In a large sauce pan heat olive oil over med-high heat. Add squash, zucchini and onion and saute for 5-7 minutes until vegetables are beginning to get soft. (Add a pinch or two of salt to the mix as it cooks). Add garlic, and saute another 2 minutes. Continue adding salt and pepper to taste, in layers, as you cook. Add tomatoes and reserved liquid and stir to combine. Simmer, covered, for about 40 minutes (stir sauce every 10 minutes) or until sauce is thickened and flavors are combined.

For the chicken:
4 thin sliced chicken cutlets
1 c flour
1 c panko bread crumbs
1 tsp basil and oregano, chopped very fine
1 egg, beaten
salt and pepper
2 tbsp olive oil
1 tbsp butter

Heat a large frying pan over medium heat. Add olive oil and butter and allow butter to melt with olive oil. Place flour, egg and crumbs into separate bowls. Add herbs to breadcrumbs and stir to blend. Season both sides of cutlets with salt and pepper. In assembly line fashion, dredge chicken through flour, dip into egg and roll into breadcrumbs. Add chicken to heated frying pan and cook for about 5 minutes, or until brown. Flip cutlet and cook additional 3 minutes. Keep cutlets warm in 250 *F warm oven until dish is ready.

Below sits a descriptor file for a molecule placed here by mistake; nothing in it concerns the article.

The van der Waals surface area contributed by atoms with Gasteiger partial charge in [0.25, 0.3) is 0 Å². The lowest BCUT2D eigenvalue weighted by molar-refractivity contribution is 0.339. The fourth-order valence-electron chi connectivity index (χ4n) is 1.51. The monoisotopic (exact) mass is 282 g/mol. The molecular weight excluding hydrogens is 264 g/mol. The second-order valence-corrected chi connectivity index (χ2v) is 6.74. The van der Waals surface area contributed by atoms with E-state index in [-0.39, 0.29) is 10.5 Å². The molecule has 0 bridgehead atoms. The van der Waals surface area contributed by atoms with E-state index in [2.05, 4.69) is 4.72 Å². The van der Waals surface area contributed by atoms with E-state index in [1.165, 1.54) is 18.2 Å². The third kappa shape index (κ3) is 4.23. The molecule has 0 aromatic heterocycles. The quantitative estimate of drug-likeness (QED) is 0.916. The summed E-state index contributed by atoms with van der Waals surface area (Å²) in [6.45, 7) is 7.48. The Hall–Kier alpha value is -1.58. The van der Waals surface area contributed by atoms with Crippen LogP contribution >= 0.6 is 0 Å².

Prepare pasta of your choice according to package directions, less one minute. Add drained pasta to sauce, with basil, and stir over medium heat, mixing well, for about 1 minute.

Heap pasta onto dish and top with panko chicken.

Monday, July 7, 2008

Miso Salmon with Grilled Bok Choy

Miso is a rich condiment made of mostly fermented rice and soybeans, that you can purchase in a paste form. Miso is high in protein and vitamins and very much a part of daily Japanese culinary culture. Miso is typically salty, but its flavor and aroma depend on various factors in the ingredients and fermentation process.

My husband and I love miso soup and really wanted to make some of our own, so I decided to expand and incorporate the paste into another meal. I've seen a lot of recipes over the years for salmon prepared with miso, so I decided to make a variation of my own.

2 6-8 oz salmon fillet
2 tbsp white miso paste
2 tbsp hot water
1 tbsp soy sauce
3 tbsp Mirin
1 tbsp brown sugar
1 tbsp fresh minced ginger